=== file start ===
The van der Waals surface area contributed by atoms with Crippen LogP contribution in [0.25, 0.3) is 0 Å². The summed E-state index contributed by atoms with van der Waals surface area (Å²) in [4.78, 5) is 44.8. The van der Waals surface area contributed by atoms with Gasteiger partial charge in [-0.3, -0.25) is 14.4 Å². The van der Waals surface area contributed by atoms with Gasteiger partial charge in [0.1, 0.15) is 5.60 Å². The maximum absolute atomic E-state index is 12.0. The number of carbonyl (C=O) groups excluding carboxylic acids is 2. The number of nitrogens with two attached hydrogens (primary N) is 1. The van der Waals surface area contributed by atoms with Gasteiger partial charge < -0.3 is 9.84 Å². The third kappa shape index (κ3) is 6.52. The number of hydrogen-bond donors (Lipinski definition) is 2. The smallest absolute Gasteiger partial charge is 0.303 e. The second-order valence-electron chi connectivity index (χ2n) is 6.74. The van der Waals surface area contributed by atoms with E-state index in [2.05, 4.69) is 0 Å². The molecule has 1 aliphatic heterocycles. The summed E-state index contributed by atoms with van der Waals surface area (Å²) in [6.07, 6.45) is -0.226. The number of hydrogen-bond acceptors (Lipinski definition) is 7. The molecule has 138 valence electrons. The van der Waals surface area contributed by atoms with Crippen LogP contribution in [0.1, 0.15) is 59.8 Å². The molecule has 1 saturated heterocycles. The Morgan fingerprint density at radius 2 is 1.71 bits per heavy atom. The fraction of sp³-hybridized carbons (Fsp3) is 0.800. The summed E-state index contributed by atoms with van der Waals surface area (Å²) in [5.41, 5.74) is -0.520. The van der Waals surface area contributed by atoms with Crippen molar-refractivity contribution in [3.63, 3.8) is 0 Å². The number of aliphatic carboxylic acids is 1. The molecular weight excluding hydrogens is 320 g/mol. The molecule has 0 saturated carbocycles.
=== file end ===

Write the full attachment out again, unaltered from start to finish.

The van der Waals surface area contributed by atoms with Crippen LogP contribution in [0.25, 0.3) is 0 Å². The summed E-state index contributed by atoms with van der Waals surface area (Å²) in [4.78, 5) is 44.8. The van der Waals surface area contributed by atoms with Gasteiger partial charge in [-0.3, -0.25) is 14.4 Å². The van der Waals surface area contributed by atoms with Gasteiger partial charge in [0.1, 0.15) is 5.60 Å². The maximum absolute atomic E-state index is 12.0. The number of carbonyl (C=O) groups excluding carboxylic acids is 2. The number of nitrogens with two attached hydrogens (primary N) is 1. The van der Waals surface area contributed by atoms with Gasteiger partial charge < -0.3 is 9.84 Å². The third kappa shape index (κ3) is 6.52. The number of hydrogen-bond donors (Lipinski definition) is 2. The smallest absolute Gasteiger partial charge is 0.303 e. The second-order valence-electron chi connectivity index (χ2n) is 6.74. The van der Waals surface area contributed by atoms with E-state index in [2.05, 4.69) is 0 Å². The molecule has 1 aliphatic heterocycles. The summed E-state index contributed by atoms with van der Waals surface area (Å²) in [6.07, 6.45) is -0.226. The number of hydrogen-bond acceptors (Lipinski definition) is 7. The molecule has 138 valence electrons. The van der Waals surface area contributed by atoms with Crippen LogP contribution in [0.1, 0.15) is 59.8 Å². The molecule has 1 saturated heterocycles. The Morgan fingerprint density at radius 2 is 1.71 bits per heavy atom. The fraction of sp³-hybridized carbons (Fsp3) is 0.800. The summed E-state index contributed by atoms with van der Waals surface area (Å²) in [5.41, 5.74) is -0.520. The van der Waals surface area contributed by atoms with Crippen molar-refractivity contribution in [3.63, 3.8) is 0 Å². The number of aliphatic carboxylic acids is 1. The molecular weight excluding hydrogens is 320 g/mol. The molecule has 0 saturated carbocycles.